- Video report by ITV News Political Correspondent Carl Dinnen
Boris Johnson said parliament's failure to pass a Brexit deal left him with "no choice" but to call a general election.
Speaking outside Number 10 at the formal start of the election campaign, Mr Johnson said the inability to break the impasse among MPs left him wanting to "chew my own tie".
His speech outside Downing Street was delayed after Welsh Secretary Alun Cairns resigned over allegations he knew a former aide "sabotaged" a rape trial - something Mr Cairns has denied.
Mr Johnson told reporters: “I want you to know of course it that I don’t want an early election and no one much wants to have an election in December, but we’ve got to the stage where we have no choice because our parliament is paralysed, it’s been stuck in a rut for three and a half years.
“And I’m afraid our MPs are just refusing, time and again to deliver Brexit and honour the mandate of the people.
“I can tell you, I’ve got to the stage where I’ve been wanting to chew my own tie in frustration because, in a sense, we’re so nearly there.
“We’ve got a deal, oven ready, by which we can leave the EU in just a few weeks.”
Mr Johnson used the speech to pitch his brand of Conservatism to voters, praising the proposed investment in the NHS and policing.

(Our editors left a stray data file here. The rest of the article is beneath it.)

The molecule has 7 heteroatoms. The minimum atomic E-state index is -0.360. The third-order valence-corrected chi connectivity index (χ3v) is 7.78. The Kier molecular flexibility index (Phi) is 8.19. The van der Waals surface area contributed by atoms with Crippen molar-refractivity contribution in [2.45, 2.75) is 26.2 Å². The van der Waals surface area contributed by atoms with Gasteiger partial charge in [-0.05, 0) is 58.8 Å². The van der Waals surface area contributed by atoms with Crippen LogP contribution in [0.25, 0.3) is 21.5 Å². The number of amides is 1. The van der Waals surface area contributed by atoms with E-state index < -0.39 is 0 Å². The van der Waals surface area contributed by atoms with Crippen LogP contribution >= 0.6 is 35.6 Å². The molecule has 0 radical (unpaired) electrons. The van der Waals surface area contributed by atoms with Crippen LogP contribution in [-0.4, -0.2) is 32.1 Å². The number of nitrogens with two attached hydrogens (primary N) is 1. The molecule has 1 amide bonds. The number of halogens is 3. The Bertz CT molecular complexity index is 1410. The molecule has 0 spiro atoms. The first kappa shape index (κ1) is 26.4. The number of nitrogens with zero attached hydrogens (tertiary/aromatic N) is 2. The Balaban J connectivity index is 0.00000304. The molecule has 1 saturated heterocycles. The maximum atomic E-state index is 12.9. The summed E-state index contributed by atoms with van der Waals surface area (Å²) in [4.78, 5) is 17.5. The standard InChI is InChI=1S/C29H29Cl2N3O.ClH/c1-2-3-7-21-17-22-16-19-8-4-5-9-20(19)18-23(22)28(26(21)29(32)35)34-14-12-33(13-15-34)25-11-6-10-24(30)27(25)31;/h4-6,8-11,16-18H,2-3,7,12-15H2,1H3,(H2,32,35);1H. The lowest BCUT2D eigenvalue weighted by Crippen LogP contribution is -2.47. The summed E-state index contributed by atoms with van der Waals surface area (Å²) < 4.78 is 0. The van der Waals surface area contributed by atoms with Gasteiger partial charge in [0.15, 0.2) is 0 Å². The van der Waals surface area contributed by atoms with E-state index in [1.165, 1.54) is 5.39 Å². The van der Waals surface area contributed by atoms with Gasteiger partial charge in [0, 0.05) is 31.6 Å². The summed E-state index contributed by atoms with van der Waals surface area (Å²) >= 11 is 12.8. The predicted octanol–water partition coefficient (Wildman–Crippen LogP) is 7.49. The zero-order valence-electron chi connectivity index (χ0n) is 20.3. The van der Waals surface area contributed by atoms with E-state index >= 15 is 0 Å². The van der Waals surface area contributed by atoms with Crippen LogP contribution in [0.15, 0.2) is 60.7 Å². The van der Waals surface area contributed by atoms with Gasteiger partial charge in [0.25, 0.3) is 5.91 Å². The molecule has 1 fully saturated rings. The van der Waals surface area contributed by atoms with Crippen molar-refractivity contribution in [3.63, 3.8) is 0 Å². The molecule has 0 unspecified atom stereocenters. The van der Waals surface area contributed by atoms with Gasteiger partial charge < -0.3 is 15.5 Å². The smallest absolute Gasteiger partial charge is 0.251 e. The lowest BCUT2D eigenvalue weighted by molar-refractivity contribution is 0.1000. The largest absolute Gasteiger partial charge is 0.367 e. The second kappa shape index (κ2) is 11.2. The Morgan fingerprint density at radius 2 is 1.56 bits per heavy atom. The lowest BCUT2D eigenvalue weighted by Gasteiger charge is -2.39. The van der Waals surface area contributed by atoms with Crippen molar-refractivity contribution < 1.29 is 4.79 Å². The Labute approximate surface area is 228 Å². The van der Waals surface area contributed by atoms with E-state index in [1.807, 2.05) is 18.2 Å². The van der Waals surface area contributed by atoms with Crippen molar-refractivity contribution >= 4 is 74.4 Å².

He urged voters to back his Conservative Party to get Brexit over the line, insisting a vote for any of the smaller parties would lead to a "technicolour" government led by Jeremy Corbyn which could reverse Brexit.
He also warned that a vote for Labour could lead to the break-up of the UK, adding it could open the door for another referendum on Scottish independence.
Mr Johnson said: "And what is his plan for that renegotiation? What question would be put to the public? We don't know. What are the options? We don't know.
"We don't even know what side he would take, and we don't know what would happen if the result was either for remain or for leave."
He added: "What we do is that in any scenario, the dither and the drift, and the delay, which is increasingly damaging for our country, would just continue."
Mr Johnson added: "If I come back here with a working majority in Parliament then I will get Parliament working again for you.